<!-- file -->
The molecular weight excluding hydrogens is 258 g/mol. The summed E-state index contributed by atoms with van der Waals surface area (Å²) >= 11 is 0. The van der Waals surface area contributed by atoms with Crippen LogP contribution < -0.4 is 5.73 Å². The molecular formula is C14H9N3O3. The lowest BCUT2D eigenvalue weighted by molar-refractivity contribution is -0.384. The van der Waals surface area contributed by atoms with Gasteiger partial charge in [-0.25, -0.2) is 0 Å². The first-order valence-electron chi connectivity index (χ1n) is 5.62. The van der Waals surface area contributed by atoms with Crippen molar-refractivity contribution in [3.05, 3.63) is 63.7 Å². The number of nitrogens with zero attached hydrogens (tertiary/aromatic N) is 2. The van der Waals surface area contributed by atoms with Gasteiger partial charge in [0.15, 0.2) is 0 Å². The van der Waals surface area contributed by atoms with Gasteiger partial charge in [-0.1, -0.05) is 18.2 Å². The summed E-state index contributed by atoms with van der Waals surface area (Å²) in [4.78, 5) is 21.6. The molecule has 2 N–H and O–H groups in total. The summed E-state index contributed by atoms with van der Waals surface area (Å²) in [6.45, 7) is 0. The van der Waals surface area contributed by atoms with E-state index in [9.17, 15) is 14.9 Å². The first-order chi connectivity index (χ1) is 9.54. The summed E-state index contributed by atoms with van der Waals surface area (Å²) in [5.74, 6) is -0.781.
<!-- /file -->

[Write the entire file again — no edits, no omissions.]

The molecular weight excluding hydrogens is 258 g/mol. The summed E-state index contributed by atoms with van der Waals surface area (Å²) >= 11 is 0. The van der Waals surface area contributed by atoms with Crippen LogP contribution < -0.4 is 5.73 Å². The molecular formula is C14H9N3O3. The lowest BCUT2D eigenvalue weighted by molar-refractivity contribution is -0.384. The van der Waals surface area contributed by atoms with Gasteiger partial charge in [-0.25, -0.2) is 0 Å². The first-order valence-electron chi connectivity index (χ1n) is 5.62. The van der Waals surface area contributed by atoms with Crippen molar-refractivity contribution in [3.05, 3.63) is 63.7 Å². The number of nitrogens with zero attached hydrogens (tertiary/aromatic N) is 2. The van der Waals surface area contributed by atoms with Gasteiger partial charge in [0.15, 0.2) is 0 Å². The van der Waals surface area contributed by atoms with Gasteiger partial charge in [-0.1, -0.05) is 18.2 Å². The summed E-state index contributed by atoms with van der Waals surface area (Å²) in [4.78, 5) is 21.6. The molecule has 2 N–H and O–H groups in total. The summed E-state index contributed by atoms with van der Waals surface area (Å²) in [6.45, 7) is 0. The van der Waals surface area contributed by atoms with E-state index in [9.17, 15) is 14.9 Å². The first-order chi connectivity index (χ1) is 9.54. The summed E-state index contributed by atoms with van der Waals surface area (Å²) in [5.74, 6) is -0.781.